Yiddisher cowboy: Im not the stereotype

The cowboy hat is not a gimmick. Neither is the Texas drawl.

Nevertheless, a Scott Gerber performance does have the horsepower to throw people for a loop.

As if it isn't surprising enough that Gerber is a real-life Jewish cowboy, there he is onstage strumming his guitar and belting out Yiddish songs that were "taught to me by my bubbe" on the ranch in Petaluma.

"I've had people who thought I was going to do a comedy thing when I've gone up on stage," Gerber said before a Dec. 25 gig at Saul's Deli in Berkeley. "I guess it is kind of funny to see. The way I dress, I guess I look like I should be doing some Hank Williams songs, and then I come out with some Jewish folk songs."

Actually, Gerber did play Hank Williams songs, but mostly as a teenager, when he was into bluegrass music and country and western.

The past few years, the 41-year-old ranch hand, who currently runs cattle in the foothills of Petaluma, has found himself drawn to Yiddish folk songs — some of which he'll be performing Saturday, Jan. 22 at a Tu B'Shevat Jewish music festival in Sebastopol.

"I've always loved it," he said of Yiddish music. As the grandson of immigrants from Ukraine, Belarus and Poland, "It's always been such a part of me and the culture I was raised in."

And what an interesting culture it was. He is a third-generation descendant of the Petaluma chicken ranchers, a community of idealistic and liberal emigre Jews who settled in Sonoma County in the early 1900s. Many lived a kibbutz-like but very secular existence

As a young man who "didn't know Jews were a religion until I got to be a teenager," Gerber set out for Big Sky Country to hone his skills as a cowboy. He spent the next decade or so living in flophouses from Montana to Nevada to the San Joaquin Valley, herding cattle on the hot, dusty plains and then heading into town with the boys on payday.

Not that he ever busted a chair over anyone's head in a barroom brawl. "I don't drink, so I rarely even went into a bar," he said of his jaunts into Big Sandy, Mont. "If I did, I'd have my guitar with me. Or sometimes I'd just go to a movie."

Gerber openly admits that his life isn't a traditional Jewish existence. "I'm not the stereotype of a doctor or lawyer," said the divorced father of a 10-year-old son. "But only my grandparents were chicken ranchers. My dad became a social worker."

Profiled 10 years ago in the book "The Jews in America," Gerber is now looking for his break in the world of music. He has certainly found a niche; after all, how many Yiddish-singing Jewish cowboys are out there?

"He's one of those very unique gifts that God has given us," said Lisa Iskin, the cantor for the past 10 years at Congregation Ner Shalom in Cotati. "He could be a real treasure — a national treasure."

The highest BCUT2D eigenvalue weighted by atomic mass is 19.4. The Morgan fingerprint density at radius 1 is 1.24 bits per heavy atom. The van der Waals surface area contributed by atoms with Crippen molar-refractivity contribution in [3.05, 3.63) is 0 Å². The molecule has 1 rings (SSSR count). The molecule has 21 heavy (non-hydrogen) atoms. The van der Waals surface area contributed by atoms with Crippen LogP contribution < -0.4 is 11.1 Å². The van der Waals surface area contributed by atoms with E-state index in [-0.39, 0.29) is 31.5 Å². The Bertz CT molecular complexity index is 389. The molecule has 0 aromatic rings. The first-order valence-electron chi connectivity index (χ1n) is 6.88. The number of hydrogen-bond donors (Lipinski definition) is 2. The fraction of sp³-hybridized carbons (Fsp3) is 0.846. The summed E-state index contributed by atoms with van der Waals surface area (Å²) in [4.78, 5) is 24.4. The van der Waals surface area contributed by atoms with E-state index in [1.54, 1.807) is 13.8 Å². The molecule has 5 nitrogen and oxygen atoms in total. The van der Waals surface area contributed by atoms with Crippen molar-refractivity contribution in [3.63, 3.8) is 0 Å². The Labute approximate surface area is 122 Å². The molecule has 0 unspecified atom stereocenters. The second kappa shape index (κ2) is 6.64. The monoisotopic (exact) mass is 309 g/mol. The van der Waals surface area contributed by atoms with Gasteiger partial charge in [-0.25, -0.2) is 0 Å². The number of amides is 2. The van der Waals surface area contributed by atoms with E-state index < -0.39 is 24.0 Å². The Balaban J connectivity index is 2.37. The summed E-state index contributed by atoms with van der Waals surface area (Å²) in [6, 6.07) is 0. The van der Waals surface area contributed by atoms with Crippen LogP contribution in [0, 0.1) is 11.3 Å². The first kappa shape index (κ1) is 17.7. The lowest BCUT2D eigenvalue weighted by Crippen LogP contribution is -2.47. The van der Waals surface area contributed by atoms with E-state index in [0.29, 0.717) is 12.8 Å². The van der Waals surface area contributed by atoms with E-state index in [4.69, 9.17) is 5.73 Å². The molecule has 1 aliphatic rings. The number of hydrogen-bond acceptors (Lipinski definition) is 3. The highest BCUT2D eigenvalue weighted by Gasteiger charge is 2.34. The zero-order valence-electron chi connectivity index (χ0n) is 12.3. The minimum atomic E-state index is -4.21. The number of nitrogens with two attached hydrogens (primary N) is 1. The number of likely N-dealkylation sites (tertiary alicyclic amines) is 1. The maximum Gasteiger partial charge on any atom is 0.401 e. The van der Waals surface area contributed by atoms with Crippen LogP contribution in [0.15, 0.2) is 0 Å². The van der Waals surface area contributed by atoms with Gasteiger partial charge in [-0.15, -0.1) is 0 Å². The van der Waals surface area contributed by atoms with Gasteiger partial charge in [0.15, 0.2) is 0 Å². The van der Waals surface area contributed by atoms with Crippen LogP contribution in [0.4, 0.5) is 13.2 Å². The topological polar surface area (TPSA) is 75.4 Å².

When he performs, Gerber tells the audience stories about the Petaluma chicken ranchers and his life as a cowboy. Talking in a drawl that he claims he picked up from hanging around so many ranch hands from Texas and Oklahoma, Gerber also explains the Yiddish lyrics.

"There is such a rich history there," Iskin said. "And he has such an amazing spirit that so very few people possess."

Gerber has yet to hit the big time, however. Most of his gigs have been in Marin and Sonoma counties: at a Hadassah gathering in Petaluma, a Ner Shalom Chanukah service in Cotati, a meeting of the Keep Yiddish Alive club in San Rafael and at a private party for major donors of the Marin Jewish Community Center.

Gerber performs Yiddish folk songs such as "Bin Ick Mir Shneideril" (I am a tailor) and Yiddish-language songs of the Holocaust such as "Zog Nit Keynmol" (Don't say never). He learned some from his grandmothers and mother; others, he has picked up along the way.

"There are songbooks, but I ain't so good at reading music," said Gerber, who admitted he can speak Yiddish "nor a bisel" (just a little bit). If he hears a new tune, he checks the lyrics with his father.

During a performance, he also throws in a little bluegrass and country (in English), and is working to put out his first CD (of Yiddish songs).

"Hopefully it'll take hold," said Gerber, who is still a ways away from being able to quit his day job — which on his tax form he identifies as "ranch hand."

His typical day might include saddling up his horse, riding out into the field with some collies and moving cattle from one pasture to another.

"If anything is sick, I'll rope it and doctor it," he said. "I'm also responsible for shoeing a string of horses. And if I get tired, I'll fix a little fence."

Gerber is also quite talented with a rope and sometimes does rope tricks when performing in front of children.

A few years ago, after saddling some horses at an auction yard in Petaluma, Gerber began practicing some of his rope tricks, thinking he was alone.

"I was just fiddling around with my lasso rope, jumping in and out of it, popping it over my head. I didn't know anybody was watching," he said. "Then some old guy says to me, 'What are you? A Mexican?' I said, 'No, I'm a Jew.' And he said, 'No way. Ain't no Jew who can handle a rope like that.'"

Oh really?

Andy Altman-Ohr

Andy Altman-Ohr was J.’s managing editor and Hardly Strictly Bagels columnist until he retired in 2016 to travel and live abroad. He and his wife have a home base in Mexico, where he continues his dalliance with Jewish journalism.